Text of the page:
Performing an "identity insert"

Jan 21, 2013 at 2:56 PM

Hello, I am very interested in your Effort library and have been working to integrate it into our system. I was previously using a "hacked up" system involving HashSets to accomplish this.

A problem I've had is that all our mock objects are defined using entities and Id values, such as:

 

var mockClient = new Client { Id = 1001, Name = "Test Client" };

var mockProduct = new Product { Id = 2001, ClientId = 1001, Name = "Test Product" };

 

The problem with this approach is that there are CSV and database "loaders", but no "entity loader". I tried writing a loader for these entities (I submitted a pull request with some exception handling that helped me in this case) but found it to be cumbersome doing so many type conversions.

So then I tried simply "adding" these entities to the DbSet and calling SaveChanges() in my [TestInitialize] method. The problem however is that Effort/NMemory will change the Id values when they are saved, and so now mockProduct points to a missing ClientId.

What is your recommended approach in this scenario? Should I go back to trying to finish the "entity loader"? Or is there a way I can get NMemory to perform an "Identity insert" and leave the Id values alone?

Many thanks for your time & suggestions.

Coordinator
Jan 21, 2013 at 8:55 PM

Hello,

First of all I would like thank you for your contribution. I like your changes, but I asked a question about your request that I want to be clarified before I accept them.

Data loaders work on the lower layers of Effort by using the storage model of your schema, so perhaps creating a data loader that works with conceptual entity types is not the best idea. However, you could propose an API addition for NMemory and Effort that could disable/enable the identity field and take advantage of this change, respectively. Currently I do not have any good idea how should it be done in a clean way.

Anyway I strongly recommend to use data loaders instead of manual addition through EF, because it has really great performance benefit.

Jan 21, 2013 at 9:03 PM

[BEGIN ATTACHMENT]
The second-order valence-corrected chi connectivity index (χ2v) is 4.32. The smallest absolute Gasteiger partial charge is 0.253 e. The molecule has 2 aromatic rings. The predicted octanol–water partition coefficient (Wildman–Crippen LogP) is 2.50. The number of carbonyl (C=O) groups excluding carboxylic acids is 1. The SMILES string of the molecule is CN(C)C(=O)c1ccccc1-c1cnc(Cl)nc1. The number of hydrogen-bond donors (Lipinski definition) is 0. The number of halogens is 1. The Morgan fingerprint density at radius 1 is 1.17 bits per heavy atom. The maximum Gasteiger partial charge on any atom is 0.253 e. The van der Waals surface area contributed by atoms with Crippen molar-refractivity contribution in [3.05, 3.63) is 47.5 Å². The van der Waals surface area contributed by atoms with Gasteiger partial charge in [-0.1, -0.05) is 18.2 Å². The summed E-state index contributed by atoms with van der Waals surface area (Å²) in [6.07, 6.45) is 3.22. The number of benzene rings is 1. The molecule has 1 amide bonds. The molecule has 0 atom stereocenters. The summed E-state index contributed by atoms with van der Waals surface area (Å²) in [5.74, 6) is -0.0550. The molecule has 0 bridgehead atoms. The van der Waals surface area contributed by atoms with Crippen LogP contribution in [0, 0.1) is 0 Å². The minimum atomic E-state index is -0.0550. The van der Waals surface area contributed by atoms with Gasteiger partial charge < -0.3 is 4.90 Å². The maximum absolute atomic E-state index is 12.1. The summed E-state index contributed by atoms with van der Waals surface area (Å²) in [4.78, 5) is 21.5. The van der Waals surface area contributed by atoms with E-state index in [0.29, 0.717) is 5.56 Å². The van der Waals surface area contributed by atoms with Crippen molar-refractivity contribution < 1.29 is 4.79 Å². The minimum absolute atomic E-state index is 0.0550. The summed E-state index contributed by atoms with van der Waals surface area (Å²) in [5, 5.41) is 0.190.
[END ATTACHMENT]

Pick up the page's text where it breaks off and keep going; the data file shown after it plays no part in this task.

Whoops, for some reason I didn't get the notice about your question. I'll follow up there but the quick answer is no, I haven't done any performance testing on it.

I understand your point about conceptual vs. storage model, it just so happens that all my mock data currently exists in the conceptual layer and frankly it seems easier to work with that way. We don't have a ton of data that we test with so raw performance isn't as much of an issue.

Coordinator
Feb 17, 2013 at 8:15 PM
Edited Feb 17, 2013 at 8:17 PM
Hey, I made your feature request work, here is the solution:
EffortConnection connection =
    (EffortConnection)DbConnectionFactory.CreateTransient();

StaffDbContext context = new StaffDbContext(connection);
context.Database.Initialize(true);

{
    // Create a separate context for initializing the data (schema without 
    // identity field)
    StaffDbContextNoIdentity dataInitContext = new StaffDbContextNoIdentity(connection);

    // DbConfiguration require open connection
    connection.Open();
    // Disable identity fields
    connection.DbConfiguration.SetIdentityFields(false);
    // Clear migration history to avoid exception
    connection.DbConfiguration.ClearMigrationHistory();
    // EF cannot handle open connection (fixed in EF6)
    connection.Close();

    // Add data with explicitly set id
    Person initPerson = new Person { Id = 5, FirstName = "John", LastName = "Doe" };
    dataInitContext.People.Add(initPerson);
    dataInitContext.SaveChanges();

    Assert.AreEqual(5, initPerson.Id);

    // Enable identity field
    connection.Open();
    connection.DbConfiguration.SetIdentityFields(true);
    connection.Close();
}